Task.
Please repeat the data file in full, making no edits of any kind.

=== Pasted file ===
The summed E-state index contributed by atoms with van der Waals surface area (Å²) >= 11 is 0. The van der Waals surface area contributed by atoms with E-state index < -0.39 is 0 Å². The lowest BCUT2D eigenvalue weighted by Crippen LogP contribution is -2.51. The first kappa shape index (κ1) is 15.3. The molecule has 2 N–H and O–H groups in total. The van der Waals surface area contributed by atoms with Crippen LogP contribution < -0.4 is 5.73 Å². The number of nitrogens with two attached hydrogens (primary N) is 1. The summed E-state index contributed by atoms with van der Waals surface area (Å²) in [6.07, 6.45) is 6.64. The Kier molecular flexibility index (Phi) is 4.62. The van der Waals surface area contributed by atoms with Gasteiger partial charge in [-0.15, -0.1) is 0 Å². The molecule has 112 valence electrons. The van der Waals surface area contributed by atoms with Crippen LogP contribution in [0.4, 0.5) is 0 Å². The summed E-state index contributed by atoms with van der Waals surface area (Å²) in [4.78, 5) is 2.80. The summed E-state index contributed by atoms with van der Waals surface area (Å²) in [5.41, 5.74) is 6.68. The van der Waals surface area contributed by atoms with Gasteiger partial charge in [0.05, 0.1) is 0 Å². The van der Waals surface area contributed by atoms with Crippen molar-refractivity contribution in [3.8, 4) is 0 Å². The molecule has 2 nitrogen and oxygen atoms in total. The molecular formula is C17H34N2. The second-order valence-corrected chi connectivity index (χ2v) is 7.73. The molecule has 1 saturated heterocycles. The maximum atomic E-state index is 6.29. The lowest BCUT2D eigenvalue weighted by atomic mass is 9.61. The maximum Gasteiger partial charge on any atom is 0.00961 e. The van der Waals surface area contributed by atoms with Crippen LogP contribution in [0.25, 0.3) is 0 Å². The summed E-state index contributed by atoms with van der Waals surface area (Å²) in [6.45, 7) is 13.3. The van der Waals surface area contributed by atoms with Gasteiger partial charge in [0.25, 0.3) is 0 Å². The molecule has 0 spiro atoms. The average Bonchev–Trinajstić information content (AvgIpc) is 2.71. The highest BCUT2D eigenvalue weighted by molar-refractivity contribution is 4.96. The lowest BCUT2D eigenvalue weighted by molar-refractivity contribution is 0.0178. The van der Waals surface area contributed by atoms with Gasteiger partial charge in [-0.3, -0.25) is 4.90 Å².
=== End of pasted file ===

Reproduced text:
The summed E-state index contributed by atoms with van der Waals surface area (Å²) >= 11 is 0. The van der Waals surface area contributed by atoms with E-state index < -0.39 is 0 Å². The lowest BCUT2D eigenvalue weighted by Crippen LogP contribution is -2.51. The first kappa shape index (κ1) is 15.3. The molecule has 2 N–H and O–H groups in total. The van der Waals surface area contributed by atoms with Crippen LogP contribution < -0.4 is 5.73 Å². The number of nitrogens with two attached hydrogens (primary N) is 1. The summed E-state index contributed by atoms with van der Waals surface area (Å²) in [6.07, 6.45) is 6.64. The Kier molecular flexibility index (Phi) is 4.62. The van der Waals surface area contributed by atoms with Gasteiger partial charge in [-0.15, -0.1) is 0 Å². The molecule has 112 valence electrons. The van der Waals surface area contributed by atoms with Crippen LogP contribution in [0.4, 0.5) is 0 Å². The summed E-state index contributed by atoms with van der Waals surface area (Å²) in [4.78, 5) is 2.80. The summed E-state index contributed by atoms with van der Waals surface area (Å²) in [5.41, 5.74) is 6.68. The van der Waals surface area contributed by atoms with Gasteiger partial charge in [0.05, 0.1) is 0 Å². The van der Waals surface area contributed by atoms with Crippen molar-refractivity contribution in [3.8, 4) is 0 Å². The molecule has 2 nitrogen and oxygen atoms in total. The molecular formula is C17H34N2. The second-order valence-corrected chi connectivity index (χ2v) is 7.73. The molecule has 1 saturated heterocycles. The maximum atomic E-state index is 6.29. The lowest BCUT2D eigenvalue weighted by atomic mass is 9.61. The maximum Gasteiger partial charge on any atom is 0.00961 e. The van der Waals surface area contributed by atoms with Crippen LogP contribution in [0.25, 0.3) is 0 Å². The summed E-state index contributed by atoms with van der Waals surface area (Å²) in [6.45, 7) is 13.3. The van der Waals surface area contributed by atoms with Gasteiger partial charge in [0.25, 0.3) is 0 Å². The molecule has 0 spiro atoms. The average Bonchev–Trinajstić information content (AvgIpc) is 2.71. The highest BCUT2D eigenvalue weighted by molar-refractivity contribution is 4.96. The lowest BCUT2D eigenvalue weighted by molar-refractivity contribution is 0.0178. The van der Waals surface area contributed by atoms with Gasteiger partial charge in [-0.3, -0.25) is 4.90 Å².